Meanwhile, it appears that the guy who first convinced the European Court of Justice to enforce this right to be forgotten, Mario Costeja Gonzalez, may have run into a similar situation. As you probably remember, Costeja brought the original case that argued that Google should no longer show results on searches for his name that linked to some stories in the late 90s about his being forced to sell some land to cover debts. The Court eventually decided that since this information was no longer "relevant," that under the data protection directive, it should be "delinked" in Google's database as a "privacy" measure.
Of course, as many people pointed out, in bringing that very case, the details of Costeja's financial transactions suddenly became relevant again. And, apparently that resulted in more people commenting on Costeja, including an article entitled "The unforgettable story of the seizure to the defaulter Mario Costeja Gonzalez that happened in 1998." And, as you might imagine, he wasn't too happy about some of the comments, and with this newfound power that he helped create in hand, he demanded that Google also take down links to such comments (most likely including that article linked in this paragraph).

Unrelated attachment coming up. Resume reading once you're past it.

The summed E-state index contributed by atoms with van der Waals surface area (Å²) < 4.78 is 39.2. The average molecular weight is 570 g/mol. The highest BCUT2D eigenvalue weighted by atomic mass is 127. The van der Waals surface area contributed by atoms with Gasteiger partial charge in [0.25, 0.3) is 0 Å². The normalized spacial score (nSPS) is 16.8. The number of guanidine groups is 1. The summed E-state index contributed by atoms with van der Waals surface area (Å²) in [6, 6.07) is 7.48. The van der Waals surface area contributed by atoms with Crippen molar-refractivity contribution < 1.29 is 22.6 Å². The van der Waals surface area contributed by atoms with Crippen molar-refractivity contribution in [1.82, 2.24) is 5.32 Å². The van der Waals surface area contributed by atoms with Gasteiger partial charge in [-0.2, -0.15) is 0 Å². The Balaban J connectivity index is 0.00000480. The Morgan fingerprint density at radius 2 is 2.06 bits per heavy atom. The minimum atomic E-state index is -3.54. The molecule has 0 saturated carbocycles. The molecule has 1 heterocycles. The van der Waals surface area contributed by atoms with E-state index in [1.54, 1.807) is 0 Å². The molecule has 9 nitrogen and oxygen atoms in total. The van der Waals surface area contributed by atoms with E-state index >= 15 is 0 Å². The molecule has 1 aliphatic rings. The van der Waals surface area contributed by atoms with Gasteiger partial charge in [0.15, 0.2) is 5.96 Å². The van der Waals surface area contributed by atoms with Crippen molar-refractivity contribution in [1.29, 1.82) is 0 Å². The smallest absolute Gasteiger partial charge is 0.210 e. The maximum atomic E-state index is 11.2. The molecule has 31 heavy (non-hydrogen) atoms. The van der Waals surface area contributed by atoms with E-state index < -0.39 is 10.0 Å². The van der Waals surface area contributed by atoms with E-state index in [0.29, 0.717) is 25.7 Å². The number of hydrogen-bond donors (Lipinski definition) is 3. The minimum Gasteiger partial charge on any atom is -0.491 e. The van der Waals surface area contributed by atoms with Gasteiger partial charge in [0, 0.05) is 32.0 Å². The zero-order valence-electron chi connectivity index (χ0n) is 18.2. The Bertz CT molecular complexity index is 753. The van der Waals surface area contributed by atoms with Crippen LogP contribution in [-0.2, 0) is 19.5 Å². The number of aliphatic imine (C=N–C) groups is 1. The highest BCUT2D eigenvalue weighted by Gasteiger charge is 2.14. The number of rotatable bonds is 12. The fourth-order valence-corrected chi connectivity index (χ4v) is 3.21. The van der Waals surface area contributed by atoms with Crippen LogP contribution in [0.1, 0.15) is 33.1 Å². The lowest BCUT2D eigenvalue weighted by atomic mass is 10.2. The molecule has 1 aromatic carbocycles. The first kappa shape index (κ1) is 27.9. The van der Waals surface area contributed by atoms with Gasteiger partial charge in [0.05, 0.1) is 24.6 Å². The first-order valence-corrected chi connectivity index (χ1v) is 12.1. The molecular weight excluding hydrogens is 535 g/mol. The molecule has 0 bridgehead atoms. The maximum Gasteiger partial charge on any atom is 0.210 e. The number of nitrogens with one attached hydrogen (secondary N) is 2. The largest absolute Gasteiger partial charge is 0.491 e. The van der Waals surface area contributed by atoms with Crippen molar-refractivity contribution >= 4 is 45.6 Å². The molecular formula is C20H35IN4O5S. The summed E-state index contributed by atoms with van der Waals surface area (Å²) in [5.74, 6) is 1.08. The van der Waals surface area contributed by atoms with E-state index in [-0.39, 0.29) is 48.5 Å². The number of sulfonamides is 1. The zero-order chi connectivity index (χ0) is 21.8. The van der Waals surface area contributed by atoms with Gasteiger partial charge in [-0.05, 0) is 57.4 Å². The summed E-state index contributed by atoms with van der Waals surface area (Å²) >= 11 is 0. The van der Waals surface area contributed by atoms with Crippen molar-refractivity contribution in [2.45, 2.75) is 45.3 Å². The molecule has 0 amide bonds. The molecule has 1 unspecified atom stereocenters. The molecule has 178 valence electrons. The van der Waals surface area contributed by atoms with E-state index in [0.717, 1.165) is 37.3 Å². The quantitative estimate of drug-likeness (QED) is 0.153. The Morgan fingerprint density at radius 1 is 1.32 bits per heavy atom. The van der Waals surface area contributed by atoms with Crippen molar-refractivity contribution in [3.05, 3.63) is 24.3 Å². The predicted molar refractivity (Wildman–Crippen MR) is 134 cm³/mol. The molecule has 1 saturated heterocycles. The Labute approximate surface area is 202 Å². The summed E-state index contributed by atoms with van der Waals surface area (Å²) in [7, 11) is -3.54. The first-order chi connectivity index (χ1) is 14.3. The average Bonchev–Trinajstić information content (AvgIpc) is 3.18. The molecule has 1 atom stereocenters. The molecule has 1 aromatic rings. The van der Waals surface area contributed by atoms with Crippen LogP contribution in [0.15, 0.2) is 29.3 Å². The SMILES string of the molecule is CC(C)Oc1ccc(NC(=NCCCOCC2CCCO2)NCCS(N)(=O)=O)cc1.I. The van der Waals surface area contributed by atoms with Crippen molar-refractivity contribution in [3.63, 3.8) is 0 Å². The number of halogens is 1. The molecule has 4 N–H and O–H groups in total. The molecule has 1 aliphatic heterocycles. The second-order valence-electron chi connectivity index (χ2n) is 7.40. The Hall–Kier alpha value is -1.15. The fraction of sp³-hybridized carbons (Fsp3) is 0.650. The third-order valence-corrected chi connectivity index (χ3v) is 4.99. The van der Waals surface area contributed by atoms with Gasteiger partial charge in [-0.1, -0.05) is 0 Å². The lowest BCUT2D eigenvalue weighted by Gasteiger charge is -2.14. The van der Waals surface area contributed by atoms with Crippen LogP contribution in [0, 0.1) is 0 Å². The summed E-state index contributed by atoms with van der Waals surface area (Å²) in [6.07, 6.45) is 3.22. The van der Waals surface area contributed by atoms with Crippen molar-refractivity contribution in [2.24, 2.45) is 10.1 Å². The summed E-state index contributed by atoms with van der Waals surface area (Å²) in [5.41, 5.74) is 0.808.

And here's where it gets fun: Google refused. And so Costeja went to the Spanish Data Protection Authority to complain... and the Spanish DPA rejected his claim, noting that this information is now relevant in part because Costeja himself made it relevant again.
Now the DPA finds that there is indeed a preponderant interest of the public in the comments about the famous case that gave rise to the CJEU judgment of May 13, 2014 – and expressly reminds that the claimant itself went public about the details.So, yes, the right to be forgotten has now made the story that was "successfully" forgotten originally so newsworthy that it may no longer be forgotten, and in fact is much more widely known. I think we've heard of some term for that before...
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